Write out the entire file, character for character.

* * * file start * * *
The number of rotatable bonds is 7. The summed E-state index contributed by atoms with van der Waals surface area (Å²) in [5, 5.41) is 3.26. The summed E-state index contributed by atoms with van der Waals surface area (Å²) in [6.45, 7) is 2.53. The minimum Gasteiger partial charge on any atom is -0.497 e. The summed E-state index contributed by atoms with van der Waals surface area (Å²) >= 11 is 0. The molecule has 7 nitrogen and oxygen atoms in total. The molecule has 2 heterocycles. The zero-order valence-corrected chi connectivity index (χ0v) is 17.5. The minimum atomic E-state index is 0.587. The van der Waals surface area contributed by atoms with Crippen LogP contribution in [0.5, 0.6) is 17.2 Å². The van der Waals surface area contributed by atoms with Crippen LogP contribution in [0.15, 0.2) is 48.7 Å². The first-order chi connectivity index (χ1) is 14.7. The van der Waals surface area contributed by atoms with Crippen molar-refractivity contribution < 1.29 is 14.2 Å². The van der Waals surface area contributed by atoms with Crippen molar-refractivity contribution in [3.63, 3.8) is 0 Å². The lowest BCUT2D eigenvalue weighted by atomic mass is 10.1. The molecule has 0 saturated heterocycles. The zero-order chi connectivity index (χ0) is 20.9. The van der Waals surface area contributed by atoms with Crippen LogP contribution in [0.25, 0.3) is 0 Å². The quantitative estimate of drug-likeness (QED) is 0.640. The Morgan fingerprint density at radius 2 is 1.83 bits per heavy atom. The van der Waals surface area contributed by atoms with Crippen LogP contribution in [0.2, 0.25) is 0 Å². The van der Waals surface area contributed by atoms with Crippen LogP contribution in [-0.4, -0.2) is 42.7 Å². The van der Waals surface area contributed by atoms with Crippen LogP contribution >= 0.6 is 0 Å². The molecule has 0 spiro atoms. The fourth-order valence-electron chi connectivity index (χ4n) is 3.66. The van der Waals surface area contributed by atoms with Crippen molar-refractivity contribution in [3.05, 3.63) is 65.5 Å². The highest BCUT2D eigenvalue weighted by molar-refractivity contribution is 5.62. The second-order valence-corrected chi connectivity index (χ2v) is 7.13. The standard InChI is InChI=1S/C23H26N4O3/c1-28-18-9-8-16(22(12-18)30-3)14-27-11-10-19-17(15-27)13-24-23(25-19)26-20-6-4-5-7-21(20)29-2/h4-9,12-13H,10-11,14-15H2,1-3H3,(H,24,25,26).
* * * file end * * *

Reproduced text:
The number of rotatable bonds is 7. The summed E-state index contributed by atoms with van der Waals surface area (Å²) in [5, 5.41) is 3.26. The summed E-state index contributed by atoms with van der Waals surface area (Å²) in [6.45, 7) is 2.53. The minimum Gasteiger partial charge on any atom is -0.497 e. The summed E-state index contributed by atoms with van der Waals surface area (Å²) >= 11 is 0. The molecule has 7 nitrogen and oxygen atoms in total. The molecule has 2 heterocycles. The zero-order valence-corrected chi connectivity index (χ0v) is 17.5. The minimum atomic E-state index is 0.587. The van der Waals surface area contributed by atoms with Crippen LogP contribution in [0.5, 0.6) is 17.2 Å². The van der Waals surface area contributed by atoms with Crippen LogP contribution in [0.15, 0.2) is 48.7 Å². The first-order chi connectivity index (χ1) is 14.7. The van der Waals surface area contributed by atoms with Crippen molar-refractivity contribution < 1.29 is 14.2 Å². The van der Waals surface area contributed by atoms with Crippen molar-refractivity contribution in [3.63, 3.8) is 0 Å². The lowest BCUT2D eigenvalue weighted by atomic mass is 10.1. The molecule has 0 saturated heterocycles. The zero-order chi connectivity index (χ0) is 20.9. The van der Waals surface area contributed by atoms with Crippen LogP contribution in [0.25, 0.3) is 0 Å². The quantitative estimate of drug-likeness (QED) is 0.640. The Morgan fingerprint density at radius 2 is 1.83 bits per heavy atom. The van der Waals surface area contributed by atoms with Crippen LogP contribution in [0.2, 0.25) is 0 Å². The van der Waals surface area contributed by atoms with Crippen LogP contribution in [-0.4, -0.2) is 42.7 Å². The van der Waals surface area contributed by atoms with Crippen LogP contribution >= 0.6 is 0 Å². The molecule has 0 spiro atoms. The fourth-order valence-electron chi connectivity index (χ4n) is 3.66. The van der Waals surface area contributed by atoms with Crippen molar-refractivity contribution in [3.05, 3.63) is 65.5 Å². The highest BCUT2D eigenvalue weighted by molar-refractivity contribution is 5.62. The second-order valence-corrected chi connectivity index (χ2v) is 7.13. The standard InChI is InChI=1S/C23H26N4O3/c1-28-18-9-8-16(22(12-18)30-3)14-27-11-10-19-17(15-27)13-24-23(25-19)26-20-6-4-5-7-21(20)29-2/h4-9,12-13H,10-11,14-15H2,1-3H3,(H,24,25,26).